JL: After completing the work on the pilgrimage to the Santuario de Chimayo, I was researching spiritual and healing landscapes. After communicating online with people who have experienced a variety of different landscapes that have this effect, the people who had gone to the Himalayas and completed pilgrimages all described their experiences similarly; they all said that the Divine moved to the foreground of their experience while they were there and that normal life experiences were in the background whereas typically in our daily existence this is reversed. Their descriptions of their experiences were so compelling that I thought it would be meaningful to experience it myself and perhaps create some work around the Himalayan landscapes and related pilgrimages. I traveled with poet Hakim Bellamy and we plan to collaborate on a project together now that we are back.
LN: What role does Art and Nature play in Nepalese culture? Did this experience change the way you interact with Art and Nature?
JL: On my trek through Nepal I was surprised by how much art I experienced. I was anticipating the magnificence of the landscape but not the infusion of art and spirituality in daily practice. I found that as opposed to the western art world, the art that I witnessed in Nepal was not about the ego of the artist but for the purpose of creating something more spiritual, for a larger purpose. For example, on one of the pilgrimages to Muktinath, at the top of the pass, there were 108 carved stone fountains filled with Himalayan glacial ice melt. While not intending to be an art project (these fountains were meant to be a part of the spiritual ritual of the pilgrimage) these fountains were clearly works of art to my western eyes. I found this to be true everywhere in that area of the world, which was very inspiring. This experience infused my art practice with an altered intentionality and my creative mind was filled with images of prayer flags, mani walls, intricately painted murals, etc.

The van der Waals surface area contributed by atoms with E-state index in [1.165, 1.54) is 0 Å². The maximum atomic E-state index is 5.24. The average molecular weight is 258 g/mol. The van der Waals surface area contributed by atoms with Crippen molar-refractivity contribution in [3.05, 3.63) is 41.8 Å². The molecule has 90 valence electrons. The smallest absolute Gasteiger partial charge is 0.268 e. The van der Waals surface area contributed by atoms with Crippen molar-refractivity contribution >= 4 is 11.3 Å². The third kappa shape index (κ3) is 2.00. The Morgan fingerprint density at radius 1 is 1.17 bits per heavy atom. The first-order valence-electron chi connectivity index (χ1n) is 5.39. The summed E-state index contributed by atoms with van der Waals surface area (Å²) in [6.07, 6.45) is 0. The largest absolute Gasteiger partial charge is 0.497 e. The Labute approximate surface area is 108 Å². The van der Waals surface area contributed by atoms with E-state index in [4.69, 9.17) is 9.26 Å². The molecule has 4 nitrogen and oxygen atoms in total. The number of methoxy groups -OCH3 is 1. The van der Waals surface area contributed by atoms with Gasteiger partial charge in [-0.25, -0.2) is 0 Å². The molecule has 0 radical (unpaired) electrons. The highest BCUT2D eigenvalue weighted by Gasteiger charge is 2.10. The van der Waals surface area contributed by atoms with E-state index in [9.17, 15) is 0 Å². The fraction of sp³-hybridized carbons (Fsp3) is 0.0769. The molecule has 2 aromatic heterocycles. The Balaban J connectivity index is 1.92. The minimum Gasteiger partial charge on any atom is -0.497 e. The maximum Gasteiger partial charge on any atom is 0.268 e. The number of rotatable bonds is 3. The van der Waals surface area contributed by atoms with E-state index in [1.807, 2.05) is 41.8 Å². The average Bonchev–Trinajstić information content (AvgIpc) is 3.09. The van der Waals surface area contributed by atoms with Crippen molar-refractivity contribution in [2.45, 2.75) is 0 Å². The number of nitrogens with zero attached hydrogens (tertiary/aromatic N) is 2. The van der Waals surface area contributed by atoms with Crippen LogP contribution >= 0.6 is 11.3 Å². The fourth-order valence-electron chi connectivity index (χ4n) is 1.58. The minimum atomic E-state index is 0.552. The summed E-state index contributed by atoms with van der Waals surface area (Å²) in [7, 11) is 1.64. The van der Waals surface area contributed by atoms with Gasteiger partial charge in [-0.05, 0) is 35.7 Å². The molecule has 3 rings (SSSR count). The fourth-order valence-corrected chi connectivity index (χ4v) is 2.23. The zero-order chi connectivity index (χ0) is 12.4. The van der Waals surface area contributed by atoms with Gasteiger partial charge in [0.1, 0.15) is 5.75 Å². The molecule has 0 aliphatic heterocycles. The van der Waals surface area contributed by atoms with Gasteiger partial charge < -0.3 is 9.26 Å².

LN: Using light and shadow as a medium gives your pieces a theatrical quality (the ability to appear and disappear), as if your work is more of an event than a straightforward pictorial documentation. How does this tie in with the themes of your work?
JL: The theatricality of the light and shadowplay in my work creates a visceral feeling for the viewer. It is also a bit of an exercise in perception. A viewer has to look through or past the actual drawing to see the shadow of the drawing. This is similar to the landscapes that I choose to depict as the places are filled with memory and these memories, fictions, or histories cannot be separated from the landscape itself.
LN: In a way, you are deconstructing the picture-plane by making the viewer look through the surface of the plexi-glass to the wall behind in order to view the drawing. What are your ideas concerning perception and physical space?
JL: We can perceive much more than we can see which is why I try to imbue my work with more of the feeling and history of place than what we can just absorb visually. In the pilgrimage at Muktinath, it is said that the water that flows from the fountains is sacred because it carries with it the memory of its journey from the top of the Himalayas and one’s sins will be washed away with the water there. Reflecting back on this, in the same way that the water contains its history, the landscapes I’m drawing do too. My intention in my drawings is to add this level of perception beyond just the visual imagery depicted.
ABOUT THE CONTRIBUTORS
JOANNE LEFRAK: Joanne Lefrak is a visual artist, museum educator and teacher. She is passionate about arts education and she works as the Director of Education and Outreach at SITE Santa Fe, in Santa Fe, NM. In addition, Lefrak teaches as a visiting artist in the classroom with the El Otro Lado Program through the Academy for the Love of Learning.
LARA NICKEL: When she is not traveling, Lara lives and works in Santa Fe, New Mexico (USA). She received her BFA from College of Santa Fe, NM, USA in 2007. She has previously been featured as a Flash Fiction contributor in this publication.